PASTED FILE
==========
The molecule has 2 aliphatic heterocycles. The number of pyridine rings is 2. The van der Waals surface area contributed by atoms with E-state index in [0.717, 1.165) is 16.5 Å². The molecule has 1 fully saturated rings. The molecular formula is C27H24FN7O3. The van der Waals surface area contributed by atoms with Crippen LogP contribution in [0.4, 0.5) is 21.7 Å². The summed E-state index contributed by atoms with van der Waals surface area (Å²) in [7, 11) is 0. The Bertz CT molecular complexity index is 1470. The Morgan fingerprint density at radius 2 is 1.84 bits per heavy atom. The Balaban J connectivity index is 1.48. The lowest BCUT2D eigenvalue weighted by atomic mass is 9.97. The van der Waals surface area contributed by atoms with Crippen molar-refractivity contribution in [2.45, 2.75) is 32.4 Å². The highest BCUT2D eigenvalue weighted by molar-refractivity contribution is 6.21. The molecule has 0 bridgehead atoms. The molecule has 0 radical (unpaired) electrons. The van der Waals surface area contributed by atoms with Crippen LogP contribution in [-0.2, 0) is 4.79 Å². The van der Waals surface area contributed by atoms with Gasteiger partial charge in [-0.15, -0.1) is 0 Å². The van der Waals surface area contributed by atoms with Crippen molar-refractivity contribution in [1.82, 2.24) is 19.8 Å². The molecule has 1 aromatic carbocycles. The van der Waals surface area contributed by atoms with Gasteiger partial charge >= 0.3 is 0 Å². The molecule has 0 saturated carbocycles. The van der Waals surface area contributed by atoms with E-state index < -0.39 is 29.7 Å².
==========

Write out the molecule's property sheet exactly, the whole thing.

The molecule has 2 aliphatic heterocycles. The number of pyridine rings is 2. The van der Waals surface area contributed by atoms with E-state index in [0.717, 1.165) is 16.5 Å². The molecule has 1 fully saturated rings. The molecular formula is C27H24FN7O3. The van der Waals surface area contributed by atoms with Crippen LogP contribution in [0.4, 0.5) is 21.7 Å². The summed E-state index contributed by atoms with van der Waals surface area (Å²) in [7, 11) is 0. The Bertz CT molecular complexity index is 1470. The Morgan fingerprint density at radius 2 is 1.84 bits per heavy atom. The Balaban J connectivity index is 1.48. The lowest BCUT2D eigenvalue weighted by atomic mass is 9.97. The van der Waals surface area contributed by atoms with Crippen molar-refractivity contribution in [2.45, 2.75) is 32.4 Å². The highest BCUT2D eigenvalue weighted by molar-refractivity contribution is 6.21. The molecule has 0 bridgehead atoms. The molecule has 0 radical (unpaired) electrons. The van der Waals surface area contributed by atoms with Crippen LogP contribution in [-0.2, 0) is 4.79 Å². The van der Waals surface area contributed by atoms with Gasteiger partial charge in [-0.15, -0.1) is 0 Å². The van der Waals surface area contributed by atoms with Crippen molar-refractivity contribution in [1.82, 2.24) is 19.8 Å². The molecule has 1 aromatic carbocycles. The van der Waals surface area contributed by atoms with Gasteiger partial charge >= 0.3 is 0 Å². The molecule has 0 saturated carbocycles. The van der Waals surface area contributed by atoms with E-state index < -0.39 is 29.7 Å².